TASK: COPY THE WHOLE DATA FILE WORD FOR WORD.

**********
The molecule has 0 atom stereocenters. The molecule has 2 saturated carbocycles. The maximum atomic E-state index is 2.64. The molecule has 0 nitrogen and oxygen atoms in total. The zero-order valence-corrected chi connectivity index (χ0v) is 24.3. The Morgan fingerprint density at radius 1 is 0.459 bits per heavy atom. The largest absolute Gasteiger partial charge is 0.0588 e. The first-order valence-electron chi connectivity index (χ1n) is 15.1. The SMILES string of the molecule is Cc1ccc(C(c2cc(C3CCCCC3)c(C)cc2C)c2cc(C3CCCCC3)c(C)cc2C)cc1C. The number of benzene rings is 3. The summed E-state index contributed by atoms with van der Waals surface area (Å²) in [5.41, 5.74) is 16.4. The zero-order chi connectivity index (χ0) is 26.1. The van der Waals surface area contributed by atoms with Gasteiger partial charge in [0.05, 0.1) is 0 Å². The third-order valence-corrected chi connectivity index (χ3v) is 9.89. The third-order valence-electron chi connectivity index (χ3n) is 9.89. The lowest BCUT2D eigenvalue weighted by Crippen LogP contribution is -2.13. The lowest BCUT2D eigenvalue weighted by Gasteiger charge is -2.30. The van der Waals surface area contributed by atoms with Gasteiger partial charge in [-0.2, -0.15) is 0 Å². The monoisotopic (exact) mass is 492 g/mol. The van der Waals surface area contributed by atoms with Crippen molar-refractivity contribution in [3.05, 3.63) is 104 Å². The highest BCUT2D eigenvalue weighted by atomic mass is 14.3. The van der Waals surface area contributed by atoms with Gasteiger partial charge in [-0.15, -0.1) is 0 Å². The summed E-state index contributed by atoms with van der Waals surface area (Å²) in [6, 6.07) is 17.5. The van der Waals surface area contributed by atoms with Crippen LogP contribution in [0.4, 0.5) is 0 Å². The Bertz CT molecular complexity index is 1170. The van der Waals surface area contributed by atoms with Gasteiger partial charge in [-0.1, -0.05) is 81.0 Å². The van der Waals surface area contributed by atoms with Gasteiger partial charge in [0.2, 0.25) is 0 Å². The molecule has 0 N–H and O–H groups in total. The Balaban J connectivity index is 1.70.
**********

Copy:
The molecule has 0 atom stereocenters. The molecule has 2 saturated carbocycles. The maximum atomic E-state index is 2.64. The molecule has 0 nitrogen and oxygen atoms in total. The zero-order valence-corrected chi connectivity index (χ0v) is 24.3. The Morgan fingerprint density at radius 1 is 0.459 bits per heavy atom. The largest absolute Gasteiger partial charge is 0.0588 e. The first-order valence-electron chi connectivity index (χ1n) is 15.1. The SMILES string of the molecule is Cc1ccc(C(c2cc(C3CCCCC3)c(C)cc2C)c2cc(C3CCCCC3)c(C)cc2C)cc1C. The number of benzene rings is 3. The summed E-state index contributed by atoms with van der Waals surface area (Å²) in [5.41, 5.74) is 16.4. The zero-order chi connectivity index (χ0) is 26.1. The van der Waals surface area contributed by atoms with Gasteiger partial charge in [0.05, 0.1) is 0 Å². The third-order valence-corrected chi connectivity index (χ3v) is 9.89. The third-order valence-electron chi connectivity index (χ3n) is 9.89. The lowest BCUT2D eigenvalue weighted by Crippen LogP contribution is -2.13. The lowest BCUT2D eigenvalue weighted by Gasteiger charge is -2.30. The van der Waals surface area contributed by atoms with Gasteiger partial charge in [-0.2, -0.15) is 0 Å². The monoisotopic (exact) mass is 492 g/mol. The van der Waals surface area contributed by atoms with Crippen molar-refractivity contribution in [3.05, 3.63) is 104 Å². The highest BCUT2D eigenvalue weighted by atomic mass is 14.3. The van der Waals surface area contributed by atoms with Gasteiger partial charge in [-0.15, -0.1) is 0 Å². The summed E-state index contributed by atoms with van der Waals surface area (Å²) in [6, 6.07) is 17.5. The van der Waals surface area contributed by atoms with Crippen LogP contribution in [0.4, 0.5) is 0 Å². The Bertz CT molecular complexity index is 1170. The van der Waals surface area contributed by atoms with Gasteiger partial charge in [-0.1, -0.05) is 81.0 Å². The van der Waals surface area contributed by atoms with Gasteiger partial charge in [0.2, 0.25) is 0 Å². The molecule has 0 N–H and O–H groups in total. The Balaban J connectivity index is 1.70.